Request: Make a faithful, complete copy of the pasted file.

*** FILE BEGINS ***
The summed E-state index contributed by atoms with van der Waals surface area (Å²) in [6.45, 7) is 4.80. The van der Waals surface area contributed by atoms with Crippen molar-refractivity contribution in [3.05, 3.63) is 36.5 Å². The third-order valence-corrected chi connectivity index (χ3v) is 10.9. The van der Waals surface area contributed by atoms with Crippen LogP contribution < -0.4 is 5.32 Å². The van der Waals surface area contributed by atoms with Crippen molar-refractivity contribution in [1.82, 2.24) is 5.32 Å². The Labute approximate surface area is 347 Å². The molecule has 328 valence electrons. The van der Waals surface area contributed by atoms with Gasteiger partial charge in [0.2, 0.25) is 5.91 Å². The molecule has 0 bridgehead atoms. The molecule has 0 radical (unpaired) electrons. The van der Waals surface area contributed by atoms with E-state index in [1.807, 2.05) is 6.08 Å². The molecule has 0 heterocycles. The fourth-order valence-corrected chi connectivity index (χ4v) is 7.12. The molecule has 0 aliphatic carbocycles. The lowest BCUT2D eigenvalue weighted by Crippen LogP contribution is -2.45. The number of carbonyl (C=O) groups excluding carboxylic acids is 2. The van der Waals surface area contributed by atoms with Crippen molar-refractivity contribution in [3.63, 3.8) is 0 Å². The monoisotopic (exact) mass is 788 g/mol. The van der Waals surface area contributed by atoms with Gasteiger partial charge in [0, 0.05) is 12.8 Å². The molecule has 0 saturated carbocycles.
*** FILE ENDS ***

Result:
The summed E-state index contributed by atoms with van der Waals surface area (Å²) in [6.45, 7) is 4.80. The van der Waals surface area contributed by atoms with Crippen molar-refractivity contribution in [3.05, 3.63) is 36.5 Å². The third-order valence-corrected chi connectivity index (χ3v) is 10.9. The van der Waals surface area contributed by atoms with Crippen LogP contribution < -0.4 is 5.32 Å². The van der Waals surface area contributed by atoms with Crippen molar-refractivity contribution in [1.82, 2.24) is 5.32 Å². The Labute approximate surface area is 347 Å². The molecule has 328 valence electrons. The van der Waals surface area contributed by atoms with Gasteiger partial charge in [0.2, 0.25) is 5.91 Å². The molecule has 0 bridgehead atoms. The molecule has 0 radical (unpaired) electrons. The van der Waals surface area contributed by atoms with E-state index in [1.807, 2.05) is 6.08 Å². The molecule has 0 heterocycles. The fourth-order valence-corrected chi connectivity index (χ4v) is 7.12. The molecule has 0 aliphatic carbocycles. The lowest BCUT2D eigenvalue weighted by Crippen LogP contribution is -2.45. The number of carbonyl (C=O) groups excluding carboxylic acids is 2. The van der Waals surface area contributed by atoms with Crippen molar-refractivity contribution in [3.63, 3.8) is 0 Å². The monoisotopic (exact) mass is 788 g/mol. The van der Waals surface area contributed by atoms with Gasteiger partial charge in [0, 0.05) is 12.8 Å². The molecule has 0 saturated carbocycles.